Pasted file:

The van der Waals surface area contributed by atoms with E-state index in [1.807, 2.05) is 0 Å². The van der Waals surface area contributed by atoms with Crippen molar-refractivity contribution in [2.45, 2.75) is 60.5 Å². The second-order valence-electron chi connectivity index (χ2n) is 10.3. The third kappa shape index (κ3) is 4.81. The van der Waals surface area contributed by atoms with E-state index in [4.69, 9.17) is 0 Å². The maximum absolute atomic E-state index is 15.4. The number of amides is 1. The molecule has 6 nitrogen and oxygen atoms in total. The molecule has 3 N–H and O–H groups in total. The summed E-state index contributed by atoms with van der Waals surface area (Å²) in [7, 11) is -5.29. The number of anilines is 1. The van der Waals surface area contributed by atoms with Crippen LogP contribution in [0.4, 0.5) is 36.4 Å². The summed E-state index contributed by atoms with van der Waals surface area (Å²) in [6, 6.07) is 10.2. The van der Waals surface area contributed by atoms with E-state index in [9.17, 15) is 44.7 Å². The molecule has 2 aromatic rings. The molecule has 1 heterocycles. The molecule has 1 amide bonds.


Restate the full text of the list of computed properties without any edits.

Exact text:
The van der Waals surface area contributed by atoms with E-state index in [1.807, 2.05) is 0 Å². The van der Waals surface area contributed by atoms with Crippen molar-refractivity contribution in [2.45, 2.75) is 60.5 Å². The second-order valence-electron chi connectivity index (χ2n) is 10.3. The third kappa shape index (κ3) is 4.81. The van der Waals surface area contributed by atoms with E-state index in [4.69, 9.17) is 0 Å². The maximum absolute atomic E-state index is 15.4. The number of amides is 1. The molecule has 6 nitrogen and oxygen atoms in total. The molecule has 3 N–H and O–H groups in total. The summed E-state index contributed by atoms with van der Waals surface area (Å²) in [7, 11) is -5.29. The number of anilines is 1. The van der Waals surface area contributed by atoms with Crippen LogP contribution in [0.4, 0.5) is 36.4 Å². The summed E-state index contributed by atoms with van der Waals surface area (Å²) in [6, 6.07) is 10.2. The van der Waals surface area contributed by atoms with E-state index in [9.17, 15) is 44.7 Å². The molecule has 2 aromatic rings. The molecule has 1 heterocycles. The molecule has 1 amide bonds.